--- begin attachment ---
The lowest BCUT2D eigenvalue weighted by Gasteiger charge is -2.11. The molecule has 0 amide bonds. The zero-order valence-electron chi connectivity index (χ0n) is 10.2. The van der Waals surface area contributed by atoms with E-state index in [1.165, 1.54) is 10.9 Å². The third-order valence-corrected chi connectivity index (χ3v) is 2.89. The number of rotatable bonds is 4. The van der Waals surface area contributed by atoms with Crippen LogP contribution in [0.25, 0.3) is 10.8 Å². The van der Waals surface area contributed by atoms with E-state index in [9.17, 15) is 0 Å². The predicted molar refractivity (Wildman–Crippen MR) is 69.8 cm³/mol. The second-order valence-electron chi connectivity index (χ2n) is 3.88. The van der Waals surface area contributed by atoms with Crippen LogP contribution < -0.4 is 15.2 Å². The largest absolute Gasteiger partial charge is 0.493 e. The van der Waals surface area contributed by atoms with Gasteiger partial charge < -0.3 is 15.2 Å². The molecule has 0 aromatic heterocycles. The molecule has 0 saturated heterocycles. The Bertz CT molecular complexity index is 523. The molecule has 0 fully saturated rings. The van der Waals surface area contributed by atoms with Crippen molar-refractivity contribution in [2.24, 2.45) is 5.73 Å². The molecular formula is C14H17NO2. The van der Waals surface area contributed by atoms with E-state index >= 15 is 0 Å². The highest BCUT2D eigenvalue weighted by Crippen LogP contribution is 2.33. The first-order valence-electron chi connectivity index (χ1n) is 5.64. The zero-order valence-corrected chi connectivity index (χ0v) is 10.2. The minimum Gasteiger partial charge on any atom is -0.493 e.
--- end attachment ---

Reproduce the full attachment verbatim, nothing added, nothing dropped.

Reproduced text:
The lowest BCUT2D eigenvalue weighted by Gasteiger charge is -2.11. The molecule has 0 amide bonds. The zero-order valence-electron chi connectivity index (χ0n) is 10.2. The van der Waals surface area contributed by atoms with E-state index in [1.165, 1.54) is 10.9 Å². The third-order valence-corrected chi connectivity index (χ3v) is 2.89. The number of rotatable bonds is 4. The van der Waals surface area contributed by atoms with Crippen LogP contribution in [0.25, 0.3) is 10.8 Å². The van der Waals surface area contributed by atoms with E-state index in [9.17, 15) is 0 Å². The predicted molar refractivity (Wildman–Crippen MR) is 69.8 cm³/mol. The second-order valence-electron chi connectivity index (χ2n) is 3.88. The van der Waals surface area contributed by atoms with Crippen LogP contribution < -0.4 is 15.2 Å². The largest absolute Gasteiger partial charge is 0.493 e. The van der Waals surface area contributed by atoms with Gasteiger partial charge < -0.3 is 15.2 Å². The molecule has 0 aromatic heterocycles. The molecule has 0 saturated heterocycles. The Bertz CT molecular complexity index is 523. The molecule has 0 fully saturated rings. The van der Waals surface area contributed by atoms with Crippen molar-refractivity contribution in [2.24, 2.45) is 5.73 Å². The molecular formula is C14H17NO2. The van der Waals surface area contributed by atoms with E-state index >= 15 is 0 Å². The highest BCUT2D eigenvalue weighted by Crippen LogP contribution is 2.33. The first-order valence-electron chi connectivity index (χ1n) is 5.64. The zero-order valence-corrected chi connectivity index (χ0v) is 10.2. The minimum Gasteiger partial charge on any atom is -0.493 e.